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Is it legitimate to change accounts to only one of the children?

Updated: Feb 11, 2021


Dear Mr. Premack: Mom and Dad worked hard and saved almost a million dollars. In 1999 Dad placed all of their savings into Mom’s and the two sons’ names with the local bank, removing his own name from all the accounts. Mom and us kids were present and were required to sign bank paperwork. Dad was diagnosed with dementia in 2006, then Mom died in 2007. My brother did not tell me about Dad’s diagnosis. Sometime either before or after Mom died, Dad changed all the bank accounts to Dad and just my brother. I think Dad was either scared or pressured into doing this. Questions: if all of us had to sign all the bank paperwork in 1999, how did the bank take me off the accounts without my authorization? Were any of these transactions a crime? Many thanks for your columns. – DW

Someone who owns an asset has a great deal of control over the disposition of that asset, within legal limits. Assets of a married couple, in Texas and in eight other states, are classified as community property (owned one-half by each spouse) when those assets came from either spouse’s earnings. So, in 1999 your parents’ million dollars was owned equally by both of them.

From your description, when they changed the bank accounts, they changed who could access the funds but did not change who owned the funds. To legally change ownership, they would have had to work with their lawyer to partition the funds into separate property, with your father gifting his half to your mother. They did not do that; they just changed the agreement with the bank over who would have access.

Your mother died in 2007. Missing from your list of facts is whether she had a Will or other estate plan in place. Assuming she did not have a Will there are two possible outcomes. First, if the bank account agreement said the accounts were held with survivorship rights, her half would have become the property of the other accountholders (you and your brother). But your father would have still owned his half. Second, if the bank account agreement did not create survivorship rights, your father would have become sole owner of the entire balance as her heir at law. Once he proved to the bank he was sole heir, the bank would have allowed access to the accounts.

You report that your father, despite his dementia diagnosis a year prior to your mother’s death, changed all the accounts to him and your brother. Another fact missing from your list is the nature and depth of his dementia. Under Texas law, a doctor’s diagnosis does not strip a person of their legal rights. Your father had the right to manage his own funds and make his own decisions about his heirs. The only way he could be deprived of that right would be a court ruling that he is legally incapacitated along with appointment of a Guardian.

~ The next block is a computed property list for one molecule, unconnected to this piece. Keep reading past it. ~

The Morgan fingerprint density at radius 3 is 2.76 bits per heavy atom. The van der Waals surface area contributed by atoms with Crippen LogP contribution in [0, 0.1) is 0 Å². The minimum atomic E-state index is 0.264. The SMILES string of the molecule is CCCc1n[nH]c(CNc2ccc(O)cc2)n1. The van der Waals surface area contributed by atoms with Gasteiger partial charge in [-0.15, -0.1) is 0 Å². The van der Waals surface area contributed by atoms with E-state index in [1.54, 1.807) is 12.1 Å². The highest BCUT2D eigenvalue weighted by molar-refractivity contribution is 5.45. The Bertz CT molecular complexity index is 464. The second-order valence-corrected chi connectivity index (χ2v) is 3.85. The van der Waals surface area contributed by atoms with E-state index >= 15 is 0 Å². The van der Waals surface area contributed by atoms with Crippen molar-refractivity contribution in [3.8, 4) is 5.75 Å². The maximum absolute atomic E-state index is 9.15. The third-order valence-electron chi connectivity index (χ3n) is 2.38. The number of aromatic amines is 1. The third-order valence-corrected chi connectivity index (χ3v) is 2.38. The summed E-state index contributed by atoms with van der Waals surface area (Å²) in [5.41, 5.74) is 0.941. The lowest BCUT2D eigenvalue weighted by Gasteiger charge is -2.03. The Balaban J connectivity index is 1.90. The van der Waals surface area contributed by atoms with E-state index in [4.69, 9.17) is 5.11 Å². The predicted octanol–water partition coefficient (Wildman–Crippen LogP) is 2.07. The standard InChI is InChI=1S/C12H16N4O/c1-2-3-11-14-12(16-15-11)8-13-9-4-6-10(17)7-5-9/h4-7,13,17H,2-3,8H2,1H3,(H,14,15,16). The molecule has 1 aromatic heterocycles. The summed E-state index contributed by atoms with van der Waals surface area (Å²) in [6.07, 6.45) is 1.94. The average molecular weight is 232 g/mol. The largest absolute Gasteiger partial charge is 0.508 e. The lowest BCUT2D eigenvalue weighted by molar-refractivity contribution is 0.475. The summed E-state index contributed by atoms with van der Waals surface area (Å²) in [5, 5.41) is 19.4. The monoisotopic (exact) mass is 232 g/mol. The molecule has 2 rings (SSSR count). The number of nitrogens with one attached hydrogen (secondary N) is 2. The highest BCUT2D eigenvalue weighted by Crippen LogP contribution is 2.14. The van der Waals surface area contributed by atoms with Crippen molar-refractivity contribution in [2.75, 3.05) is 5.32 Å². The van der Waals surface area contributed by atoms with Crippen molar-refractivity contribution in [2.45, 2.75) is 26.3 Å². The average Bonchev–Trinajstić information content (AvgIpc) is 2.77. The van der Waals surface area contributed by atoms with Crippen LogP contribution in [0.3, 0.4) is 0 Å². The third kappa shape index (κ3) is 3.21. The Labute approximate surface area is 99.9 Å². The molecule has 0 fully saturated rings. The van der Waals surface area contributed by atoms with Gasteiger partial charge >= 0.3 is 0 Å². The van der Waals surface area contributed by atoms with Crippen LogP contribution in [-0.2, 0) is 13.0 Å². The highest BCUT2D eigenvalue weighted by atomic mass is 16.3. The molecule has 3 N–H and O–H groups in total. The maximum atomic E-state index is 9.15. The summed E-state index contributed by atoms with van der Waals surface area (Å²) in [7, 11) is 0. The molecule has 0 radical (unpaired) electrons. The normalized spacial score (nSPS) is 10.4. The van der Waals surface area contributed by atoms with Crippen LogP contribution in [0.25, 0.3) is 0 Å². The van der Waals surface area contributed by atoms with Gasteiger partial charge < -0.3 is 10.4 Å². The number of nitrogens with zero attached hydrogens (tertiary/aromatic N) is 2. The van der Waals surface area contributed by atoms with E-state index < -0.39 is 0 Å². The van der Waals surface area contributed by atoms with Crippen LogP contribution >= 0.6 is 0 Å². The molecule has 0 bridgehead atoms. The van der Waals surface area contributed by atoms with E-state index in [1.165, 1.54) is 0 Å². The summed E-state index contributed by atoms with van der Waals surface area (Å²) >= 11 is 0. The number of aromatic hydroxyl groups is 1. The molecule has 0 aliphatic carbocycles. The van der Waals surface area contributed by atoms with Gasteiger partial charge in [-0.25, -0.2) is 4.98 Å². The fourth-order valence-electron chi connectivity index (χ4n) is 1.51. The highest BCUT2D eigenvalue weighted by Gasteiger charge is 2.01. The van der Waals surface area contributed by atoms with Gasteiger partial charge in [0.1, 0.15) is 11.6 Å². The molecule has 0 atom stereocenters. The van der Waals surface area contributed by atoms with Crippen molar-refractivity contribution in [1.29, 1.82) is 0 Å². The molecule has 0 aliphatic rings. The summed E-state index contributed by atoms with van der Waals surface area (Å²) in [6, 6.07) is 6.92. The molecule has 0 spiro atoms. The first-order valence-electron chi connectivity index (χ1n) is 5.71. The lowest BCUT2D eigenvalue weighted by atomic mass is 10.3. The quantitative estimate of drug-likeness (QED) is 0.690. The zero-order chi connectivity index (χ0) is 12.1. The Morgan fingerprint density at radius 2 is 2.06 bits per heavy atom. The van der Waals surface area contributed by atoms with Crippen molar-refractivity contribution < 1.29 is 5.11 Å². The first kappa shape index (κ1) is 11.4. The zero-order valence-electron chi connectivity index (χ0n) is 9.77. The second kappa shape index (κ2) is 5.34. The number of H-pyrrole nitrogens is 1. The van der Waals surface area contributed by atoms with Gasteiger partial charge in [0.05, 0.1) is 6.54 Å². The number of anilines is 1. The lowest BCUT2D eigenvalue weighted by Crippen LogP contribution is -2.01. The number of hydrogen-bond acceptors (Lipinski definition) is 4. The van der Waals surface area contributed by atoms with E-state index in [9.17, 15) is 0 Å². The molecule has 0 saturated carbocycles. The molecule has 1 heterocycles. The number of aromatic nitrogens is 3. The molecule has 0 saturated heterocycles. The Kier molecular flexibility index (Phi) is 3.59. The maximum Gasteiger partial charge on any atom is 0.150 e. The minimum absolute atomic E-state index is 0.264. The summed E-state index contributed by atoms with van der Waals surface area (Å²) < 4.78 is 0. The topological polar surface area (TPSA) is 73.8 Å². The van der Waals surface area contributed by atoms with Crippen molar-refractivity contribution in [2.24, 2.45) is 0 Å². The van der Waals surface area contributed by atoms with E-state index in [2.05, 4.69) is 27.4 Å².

So, the money belonged to you father, and its disposition was under your father’s control. Banks have legal ways to change accounts without getting signatures from secondary accountholders, like allowing the CDs to mature then reinvesting the money into new CDs with different signers. Doing so would have removed you without your signature or involvement.

Another missing fact is your dad’s current status. If he is alive and incapacitated, he still owns the money. You might consider starting a Guardianship so that everything has to be accounted for before a Judge. If he has died and (a) if the accounts were set up with right of survivorship to your brother only, the bank would have treated your brother as sole owner, but (b) if the accounts did not have survivorship rights, the funds would have passed according to your father’s Will or, if he was intestate, to all of the children equally.

The only potential wrongdoing is if your brother unduly influenced your father. You may have a claim against your brother for half of the funds but would have to prove malfeasance in court. Also, your claim must be timely asserted before being barred by the statute of limitations.


Paul Premack is a Certified Elder Law Attorney, handling Wills and Trusts, Probate, and Elder Law issues. He is licensed to practice law in Texas and Washington. View past legal columns or submit free questions on those legal issues via


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